I can remember drawing plot diagrams of stories when I was in school. We were taught to identify the protagonist, the antagonist, and the type of conflict. In the story of my new life in South Sudan, I am quickly finding one of the bigger conflicts to be between nature and myself. It’s too early for me to tell whether I’m the antagonist or protagonist, but maybe it’s a bit of both.
The first real battle took place several days after I arrived. Angie, my dad, and I were preparing to settle in for the night, so I grabbed my headlamp and made one last trip out to the latrine. Angie had consented to let me go first since she had to stop and get a flashlight of her own, and I had promised to be back quickly as to not let either of us get eaten alive by mosquitoes. Upon entering the restroom, I found myself in head-to-head combat with a rather large cockroach. He had claimed the toilet as his own territory, and despite my attempts to knock him off of it with a toothpick I just happened to be carrying, he solidly stood his ground. Little did he know that I was quite happy to discover that he lacked the ability to fly like his cousins I met in Taiwan. So there I stood, my only weapon against him having been dropped in the pit, wondering what I to do next. I contemplated just walking away and leaving Angie to deal with the problem, but as I turned and released him from the glare of my headlamp, he quickly scurried off the seat and into a corner. I silently thanked God that he hadn’t run across my foot and was very happy with the unexpected surrender. I made a mental note about the effects of my headlamp and marked this up as a small victory.
The next small war against the soldiers of nature took place inside my house. My little cottage sat empty for about three months before I arrived, and I had been noticing that several families of spiders had decided that my ceiling made of local materials makes a nice home. They are not noticeable at first sight, but all too often I would catch a glimpse of a daddy-long-legs moving in on a snack. Even though I know that on some level I should be allies with these creatures since they eat many of the other things I don’t want flying around, I could not see myself allowing them to be my roommates. My weapon of choice against spiders is usually my Dyson sweeper, but seeing as how there were such strict luggage requirements, I hadn’t seen that as a logical item to pack. I like for my second line of defense against eight-legged creatures to be someone else- anyone else, actually. I contemplated calling Steve or Diantha to come help me, but knew that I would not like the teasing that was sure follow. I could have kicked myself for not having my dad do it before he left. So here I was, working alone to reclaim my house from these spiders. I am not too proud to say that I suited up in a pair of rubber gloves I found under my sink and a bottle of bug spray for clothing that Jenny had left in the closet. The spray didn’t claim to work against spiders, but I decided that with all the warnings about putting it on human skin, it was probably strong enough to do the job. I must interject here and explain that these spiders in my house were nothing compared to the banana spider in Taiwan whose life ended with a baseball bat several years ago, but still they were unwanted. I quickly developed a pretty good strategy against Charlotte’s offspring: I would first douse them with some spray and then wait until they could no longer run around frantically. I would then knock them and their web off the ceiling with my homemade swiffer (a wooden spoon with a damp dishtowel wrapped around it). Finally, I would grab the broom and ensure that the spider would not make any more webs, in my ceiling or anywhere else for that matter. The gloves served their purpose well- although several spiders scurried across my hand in a last ditch effort to find safety, I didn’t have to feel a single one doing it! When I no longer had fight in me and had gotten the biggest and scariest of the spiders, I took off my gloves and called an end to this battle. I hadn’t gotten them all, but am working to invite in a couple of the small geckoes that tend to roam around here in hopes they will help me to control the spider population.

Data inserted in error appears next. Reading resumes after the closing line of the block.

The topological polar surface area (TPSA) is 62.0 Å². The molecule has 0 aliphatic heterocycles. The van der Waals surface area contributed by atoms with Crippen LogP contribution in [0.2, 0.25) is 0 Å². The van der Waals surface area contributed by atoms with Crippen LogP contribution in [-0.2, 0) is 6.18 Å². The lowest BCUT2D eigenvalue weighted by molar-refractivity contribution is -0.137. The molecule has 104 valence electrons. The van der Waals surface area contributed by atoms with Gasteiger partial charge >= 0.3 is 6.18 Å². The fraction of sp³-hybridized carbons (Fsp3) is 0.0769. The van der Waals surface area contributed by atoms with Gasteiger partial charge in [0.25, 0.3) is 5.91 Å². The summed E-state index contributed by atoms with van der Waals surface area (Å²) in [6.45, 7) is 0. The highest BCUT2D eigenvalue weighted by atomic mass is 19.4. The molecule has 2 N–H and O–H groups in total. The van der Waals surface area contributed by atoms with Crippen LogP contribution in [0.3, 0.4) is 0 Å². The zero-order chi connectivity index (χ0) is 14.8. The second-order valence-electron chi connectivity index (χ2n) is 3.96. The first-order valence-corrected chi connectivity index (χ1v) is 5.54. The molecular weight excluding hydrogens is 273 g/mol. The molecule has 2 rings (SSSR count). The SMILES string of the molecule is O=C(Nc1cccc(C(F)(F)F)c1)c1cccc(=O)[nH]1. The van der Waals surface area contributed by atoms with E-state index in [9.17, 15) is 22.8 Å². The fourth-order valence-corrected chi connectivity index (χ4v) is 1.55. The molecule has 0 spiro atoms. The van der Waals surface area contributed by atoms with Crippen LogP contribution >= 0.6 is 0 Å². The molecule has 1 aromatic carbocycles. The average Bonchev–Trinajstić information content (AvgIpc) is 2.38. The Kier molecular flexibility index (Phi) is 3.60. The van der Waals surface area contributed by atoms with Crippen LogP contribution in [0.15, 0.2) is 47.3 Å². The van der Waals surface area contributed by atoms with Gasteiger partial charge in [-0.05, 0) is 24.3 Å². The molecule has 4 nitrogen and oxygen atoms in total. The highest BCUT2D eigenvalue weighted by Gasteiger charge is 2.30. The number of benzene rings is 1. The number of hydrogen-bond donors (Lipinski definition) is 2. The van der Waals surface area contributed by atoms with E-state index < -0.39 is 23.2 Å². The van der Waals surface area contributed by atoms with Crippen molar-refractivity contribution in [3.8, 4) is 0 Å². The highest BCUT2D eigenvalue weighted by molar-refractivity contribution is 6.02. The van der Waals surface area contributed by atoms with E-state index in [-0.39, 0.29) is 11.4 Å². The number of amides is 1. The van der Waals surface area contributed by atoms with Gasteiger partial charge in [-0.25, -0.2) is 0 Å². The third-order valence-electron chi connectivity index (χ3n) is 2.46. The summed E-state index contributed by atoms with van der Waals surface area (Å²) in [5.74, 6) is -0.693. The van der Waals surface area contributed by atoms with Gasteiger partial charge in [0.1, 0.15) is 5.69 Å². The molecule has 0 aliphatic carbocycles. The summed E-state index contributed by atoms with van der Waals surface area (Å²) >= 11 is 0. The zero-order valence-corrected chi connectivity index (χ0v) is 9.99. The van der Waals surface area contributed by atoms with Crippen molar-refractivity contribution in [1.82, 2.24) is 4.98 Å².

I’m not sure why nature has such an impact on me here. I continually tell myself that things aren’t different than the months I spent backpacking in a tent in Rocky Mountain National Park or the many nights we spent sleeping in horse campgrounds, but somehow it’s a bit harder to deal with in this still unfamiliar place. The ambush of nature here is seemingly relentless. From the mosquitoes constantly buzzing around my ankles to the startling sound of nuts dropping on my tin roof in the middle of the night, I feel like I must constantly be on my guard. I know from what I learned in school many years ago that all conflicts eventually find resolution so I am certain that at some point these things will become commonplace and I will no longer get the willies when I see an unidentified bug crawling across my patio floor. But until that falling action in my story begins, I will continue to look forward to being able to crawl into bed under my ‘force field of bug protection,’ aka my insect repellent treated mosquito net, where I know that none of these small beasts of nature can get me. Some things in life just seem too good to be true.